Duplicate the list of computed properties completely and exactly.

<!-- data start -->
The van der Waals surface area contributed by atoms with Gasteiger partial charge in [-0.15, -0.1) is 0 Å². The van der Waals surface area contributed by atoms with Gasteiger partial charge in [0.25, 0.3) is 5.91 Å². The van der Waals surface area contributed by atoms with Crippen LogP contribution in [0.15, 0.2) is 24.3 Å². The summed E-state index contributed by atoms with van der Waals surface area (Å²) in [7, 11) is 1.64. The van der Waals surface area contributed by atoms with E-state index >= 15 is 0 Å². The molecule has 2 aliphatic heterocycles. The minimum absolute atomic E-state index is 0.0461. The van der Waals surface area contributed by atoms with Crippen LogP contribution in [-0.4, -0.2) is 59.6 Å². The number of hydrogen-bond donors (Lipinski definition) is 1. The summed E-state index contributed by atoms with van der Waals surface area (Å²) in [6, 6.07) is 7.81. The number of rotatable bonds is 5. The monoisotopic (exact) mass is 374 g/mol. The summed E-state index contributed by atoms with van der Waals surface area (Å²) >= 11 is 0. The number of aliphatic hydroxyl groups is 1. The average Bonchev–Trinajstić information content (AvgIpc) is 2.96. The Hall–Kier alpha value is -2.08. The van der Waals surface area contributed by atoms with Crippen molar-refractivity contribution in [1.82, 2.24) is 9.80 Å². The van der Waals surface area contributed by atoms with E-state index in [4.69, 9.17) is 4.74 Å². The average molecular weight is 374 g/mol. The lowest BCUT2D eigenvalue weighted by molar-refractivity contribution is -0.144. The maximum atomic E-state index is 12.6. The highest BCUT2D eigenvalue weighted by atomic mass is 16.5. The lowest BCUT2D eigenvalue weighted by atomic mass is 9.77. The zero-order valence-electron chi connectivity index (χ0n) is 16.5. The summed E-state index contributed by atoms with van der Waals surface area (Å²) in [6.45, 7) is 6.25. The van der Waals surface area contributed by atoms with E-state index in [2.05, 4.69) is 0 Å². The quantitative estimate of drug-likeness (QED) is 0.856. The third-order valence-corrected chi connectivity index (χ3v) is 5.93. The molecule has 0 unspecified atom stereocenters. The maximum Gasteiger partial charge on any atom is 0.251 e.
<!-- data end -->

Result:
The van der Waals surface area contributed by atoms with Gasteiger partial charge in [-0.15, -0.1) is 0 Å². The van der Waals surface area contributed by atoms with Gasteiger partial charge in [0.25, 0.3) is 5.91 Å². The van der Waals surface area contributed by atoms with Crippen LogP contribution in [0.15, 0.2) is 24.3 Å². The summed E-state index contributed by atoms with van der Waals surface area (Å²) in [7, 11) is 1.64. The van der Waals surface area contributed by atoms with E-state index >= 15 is 0 Å². The molecule has 2 aliphatic heterocycles. The minimum absolute atomic E-state index is 0.0461. The van der Waals surface area contributed by atoms with Crippen LogP contribution in [-0.4, -0.2) is 59.6 Å². The number of hydrogen-bond donors (Lipinski definition) is 1. The summed E-state index contributed by atoms with van der Waals surface area (Å²) in [6, 6.07) is 7.81. The number of rotatable bonds is 5. The monoisotopic (exact) mass is 374 g/mol. The summed E-state index contributed by atoms with van der Waals surface area (Å²) >= 11 is 0. The number of aliphatic hydroxyl groups is 1. The average Bonchev–Trinajstić information content (AvgIpc) is 2.96. The Hall–Kier alpha value is -2.08. The van der Waals surface area contributed by atoms with Crippen molar-refractivity contribution in [1.82, 2.24) is 9.80 Å². The van der Waals surface area contributed by atoms with E-state index in [4.69, 9.17) is 4.74 Å². The average molecular weight is 374 g/mol. The lowest BCUT2D eigenvalue weighted by molar-refractivity contribution is -0.144. The maximum atomic E-state index is 12.6. The highest BCUT2D eigenvalue weighted by atomic mass is 16.5. The lowest BCUT2D eigenvalue weighted by atomic mass is 9.77. The zero-order valence-electron chi connectivity index (χ0n) is 16.5. The summed E-state index contributed by atoms with van der Waals surface area (Å²) in [6.45, 7) is 6.25. The van der Waals surface area contributed by atoms with E-state index in [2.05, 4.69) is 0 Å². The quantitative estimate of drug-likeness (QED) is 0.856. The third-order valence-corrected chi connectivity index (χ3v) is 5.93. The molecule has 0 unspecified atom stereocenters. The maximum Gasteiger partial charge on any atom is 0.251 e.